The appearance of the first fish
818 3D Dinopedia
What do we imagine when we hear the word "fish"? Some of us picture glittering perch in a picturesque river, others an appetizing dish on a festive table, and for some, fish are associated with the colorful inhabitants of an aquarium. Of course, all of the above can be classified as fish. But have you ever wondered where these amazing scaly creatures come from? What is their evolutionary history?
First, let's determine the characteristics that define a fish. Of course, the first thing that comes to mind is a streamlined body shape, necessary for fast movement in water. Scales for protection, fins for maneuverability and stability, gills – a unique respiratory organ that allows fish to breathe underwater, and, of course, a backbone and jaws.
Recalling the anatomy of fish, let's move to the more mysterious and fascinating question of their evolution. Mentally going back in time, we would find our planet populated by simple worm-like invertebrates. These ancient organisms appeared long before the Cambrian period, roughly half a billion years ago.
During the Cambrian period, about 539-485 million years ago, there was a burst of biological diversity. Around 505 million years ago, the first chordate animals appeared – precursors to modern vertebrates. Pikaia from Canada and Haikouichthys from China are prime examples of these ancient creatures whose descendants would become the rulers of seas, rivers, and oceans in the future.
In the Ordovician period (485-444 million years ago), significant changes in animal evolution occurred: the notochord evolved into a backbone made up of individual vertebrae, and a skull formed to protect the brain. Among the first vertebrates were conodonts, such as Promissum and Arandaspis, which at first glance resemble modern fish due to their body shape and the presence of fins. However, most of them did not yet have paired fins and, importantly, all lacked jaws, hence they are called "jawless." These creatures fed in various ways: some ate bottom sediment, others filtered water, and some, like modern lampreys, attached themselves to their prey, i.e., were parasites.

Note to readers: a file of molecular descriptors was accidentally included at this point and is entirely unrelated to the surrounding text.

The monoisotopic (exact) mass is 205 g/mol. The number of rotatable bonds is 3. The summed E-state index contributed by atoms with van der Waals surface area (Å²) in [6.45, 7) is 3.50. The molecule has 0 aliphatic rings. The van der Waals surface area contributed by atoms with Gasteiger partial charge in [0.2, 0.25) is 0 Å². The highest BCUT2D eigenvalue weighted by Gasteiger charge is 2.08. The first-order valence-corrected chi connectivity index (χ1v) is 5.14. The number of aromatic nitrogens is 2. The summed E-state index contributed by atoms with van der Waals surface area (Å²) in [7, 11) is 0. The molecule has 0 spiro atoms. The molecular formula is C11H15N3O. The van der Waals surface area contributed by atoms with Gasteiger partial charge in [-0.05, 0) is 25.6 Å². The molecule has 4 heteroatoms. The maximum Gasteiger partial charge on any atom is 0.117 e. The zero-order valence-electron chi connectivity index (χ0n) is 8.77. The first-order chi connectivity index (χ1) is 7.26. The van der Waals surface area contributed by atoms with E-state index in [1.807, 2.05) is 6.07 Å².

At a time when jaws did not yet exist, some jawless creatures, such as conodont promissus, even formed teeth and became the first predators among vertebrates. However, capturing and consuming large prey without jaws was challenging.
This stage of evolution brings us to a critical transitional point: the emergence of the first jaw. This significant event occurred at the end of the Ordovician or the beginning of the Silurian period, about 450-440 million years ago. Jaws didn't appear suddenly. They evolved from the gill arches that served as support for the gills. Imagine - jaws evolved almost from gills! But, in reality, it makes perfect sense - the early vertebrates had no other bony structures near the mouth besides the gill arches. It is worth noting that only the first two gill arches underwent changes, forming jaws and their attachments, while the remaining arches continued to support the gills.
With the emergence of jaws, animals unlocked numerous new feeding opportunities. Now they could consume larger prey, biting off small fragments, grasping their prey with their jaws, or quickly sucking in tiny prey by creating a vacuum and rapidly opening their mouths. Over time, jaws became more refined, allowing animals to even crack hard shells and exoskeletons.
Throughout subsequent periods of Earth's history, thousands of species of fish will appear. Some of them will boldly try to conquer the land and will do so with great success, giving rise to terrestrial vertebrates! But more on that another time.
Learn more about Pikaia, Haikouichthys, Cephalaspis, promissus, and many other amazing marine inhabitants in the application "3D Dinopedia: Paleontology". Mesmerizing 3D models, intriguing facts, and detailed information about the lives of these creatures await you!